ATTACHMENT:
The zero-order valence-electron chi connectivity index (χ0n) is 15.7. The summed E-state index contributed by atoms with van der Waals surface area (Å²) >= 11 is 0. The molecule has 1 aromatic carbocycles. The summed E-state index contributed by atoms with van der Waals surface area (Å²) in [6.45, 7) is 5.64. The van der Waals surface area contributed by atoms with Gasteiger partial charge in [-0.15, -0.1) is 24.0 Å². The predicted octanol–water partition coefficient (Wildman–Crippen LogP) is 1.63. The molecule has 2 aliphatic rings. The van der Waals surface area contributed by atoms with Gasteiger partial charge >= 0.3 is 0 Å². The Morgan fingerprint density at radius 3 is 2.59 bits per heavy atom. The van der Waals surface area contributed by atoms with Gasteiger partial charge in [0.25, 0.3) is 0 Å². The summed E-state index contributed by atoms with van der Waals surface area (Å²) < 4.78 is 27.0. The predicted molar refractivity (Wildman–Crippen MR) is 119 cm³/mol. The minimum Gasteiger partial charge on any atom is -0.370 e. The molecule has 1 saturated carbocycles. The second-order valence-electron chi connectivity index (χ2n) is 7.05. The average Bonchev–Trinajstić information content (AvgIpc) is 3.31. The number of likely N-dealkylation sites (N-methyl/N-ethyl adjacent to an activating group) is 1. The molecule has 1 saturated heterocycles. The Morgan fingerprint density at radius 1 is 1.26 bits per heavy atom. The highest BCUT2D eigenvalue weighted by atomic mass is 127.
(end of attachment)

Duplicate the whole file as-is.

The zero-order valence-electron chi connectivity index (χ0n) is 15.7. The summed E-state index contributed by atoms with van der Waals surface area (Å²) >= 11 is 0. The molecule has 1 aromatic carbocycles. The summed E-state index contributed by atoms with van der Waals surface area (Å²) in [6.45, 7) is 5.64. The van der Waals surface area contributed by atoms with Gasteiger partial charge in [-0.15, -0.1) is 24.0 Å². The predicted octanol–water partition coefficient (Wildman–Crippen LogP) is 1.63. The molecule has 2 aliphatic rings. The van der Waals surface area contributed by atoms with Gasteiger partial charge >= 0.3 is 0 Å². The Morgan fingerprint density at radius 3 is 2.59 bits per heavy atom. The van der Waals surface area contributed by atoms with Gasteiger partial charge in [0.25, 0.3) is 0 Å². The summed E-state index contributed by atoms with van der Waals surface area (Å²) < 4.78 is 27.0. The predicted molar refractivity (Wildman–Crippen MR) is 119 cm³/mol. The minimum Gasteiger partial charge on any atom is -0.370 e. The molecule has 1 saturated carbocycles. The second-order valence-electron chi connectivity index (χ2n) is 7.05. The average Bonchev–Trinajstić information content (AvgIpc) is 3.31. The number of likely N-dealkylation sites (N-methyl/N-ethyl adjacent to an activating group) is 1. The molecule has 1 saturated heterocycles. The Morgan fingerprint density at radius 1 is 1.26 bits per heavy atom. The highest BCUT2D eigenvalue weighted by atomic mass is 127.